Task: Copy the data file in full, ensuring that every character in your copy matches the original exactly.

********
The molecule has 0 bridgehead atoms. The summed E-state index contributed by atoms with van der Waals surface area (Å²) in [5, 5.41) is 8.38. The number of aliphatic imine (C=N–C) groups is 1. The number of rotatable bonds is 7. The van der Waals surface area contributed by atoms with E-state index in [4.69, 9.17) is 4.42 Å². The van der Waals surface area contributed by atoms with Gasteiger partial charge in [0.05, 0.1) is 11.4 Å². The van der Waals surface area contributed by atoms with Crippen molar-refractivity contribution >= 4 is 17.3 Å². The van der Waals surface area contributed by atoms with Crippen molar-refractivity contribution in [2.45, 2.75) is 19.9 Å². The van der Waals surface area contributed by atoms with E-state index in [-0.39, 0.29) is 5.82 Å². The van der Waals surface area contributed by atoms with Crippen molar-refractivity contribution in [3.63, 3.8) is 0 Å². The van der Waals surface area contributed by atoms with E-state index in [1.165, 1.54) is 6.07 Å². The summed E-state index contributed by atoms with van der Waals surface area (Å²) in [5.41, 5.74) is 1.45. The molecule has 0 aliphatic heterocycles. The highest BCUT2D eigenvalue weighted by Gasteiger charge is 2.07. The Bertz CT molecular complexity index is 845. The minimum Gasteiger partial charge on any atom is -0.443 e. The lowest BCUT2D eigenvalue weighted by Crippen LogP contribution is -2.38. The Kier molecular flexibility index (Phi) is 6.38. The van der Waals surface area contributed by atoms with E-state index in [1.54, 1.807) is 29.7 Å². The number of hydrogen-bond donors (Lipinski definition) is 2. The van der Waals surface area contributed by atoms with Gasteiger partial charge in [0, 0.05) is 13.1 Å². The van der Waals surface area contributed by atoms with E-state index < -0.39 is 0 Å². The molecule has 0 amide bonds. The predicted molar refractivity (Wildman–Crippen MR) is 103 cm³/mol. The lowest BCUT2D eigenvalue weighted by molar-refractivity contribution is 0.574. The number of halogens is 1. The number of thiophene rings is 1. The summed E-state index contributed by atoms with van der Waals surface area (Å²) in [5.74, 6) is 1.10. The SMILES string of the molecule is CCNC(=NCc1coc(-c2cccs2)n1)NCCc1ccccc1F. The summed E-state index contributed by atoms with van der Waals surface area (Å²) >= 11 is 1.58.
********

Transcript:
The molecule has 0 bridgehead atoms. The summed E-state index contributed by atoms with van der Waals surface area (Å²) in [5, 5.41) is 8.38. The number of aliphatic imine (C=N–C) groups is 1. The number of rotatable bonds is 7. The van der Waals surface area contributed by atoms with E-state index in [4.69, 9.17) is 4.42 Å². The van der Waals surface area contributed by atoms with Gasteiger partial charge in [0.05, 0.1) is 11.4 Å². The van der Waals surface area contributed by atoms with Crippen molar-refractivity contribution >= 4 is 17.3 Å². The van der Waals surface area contributed by atoms with Crippen molar-refractivity contribution in [2.45, 2.75) is 19.9 Å². The van der Waals surface area contributed by atoms with E-state index in [-0.39, 0.29) is 5.82 Å². The van der Waals surface area contributed by atoms with Crippen molar-refractivity contribution in [3.63, 3.8) is 0 Å². The van der Waals surface area contributed by atoms with E-state index in [1.165, 1.54) is 6.07 Å². The summed E-state index contributed by atoms with van der Waals surface area (Å²) in [5.41, 5.74) is 1.45. The molecule has 0 aliphatic heterocycles. The highest BCUT2D eigenvalue weighted by Gasteiger charge is 2.07. The Bertz CT molecular complexity index is 845. The minimum Gasteiger partial charge on any atom is -0.443 e. The lowest BCUT2D eigenvalue weighted by Crippen LogP contribution is -2.38. The Kier molecular flexibility index (Phi) is 6.38. The van der Waals surface area contributed by atoms with E-state index in [1.54, 1.807) is 29.7 Å². The number of hydrogen-bond donors (Lipinski definition) is 2. The van der Waals surface area contributed by atoms with Gasteiger partial charge in [0, 0.05) is 13.1 Å². The van der Waals surface area contributed by atoms with E-state index < -0.39 is 0 Å². The molecule has 0 amide bonds. The predicted molar refractivity (Wildman–Crippen MR) is 103 cm³/mol. The lowest BCUT2D eigenvalue weighted by molar-refractivity contribution is 0.574. The number of halogens is 1. The number of thiophene rings is 1. The summed E-state index contributed by atoms with van der Waals surface area (Å²) in [5.74, 6) is 1.10. The SMILES string of the molecule is CCNC(=NCc1coc(-c2cccs2)n1)NCCc1ccccc1F. The summed E-state index contributed by atoms with van der Waals surface area (Å²) >= 11 is 1.58.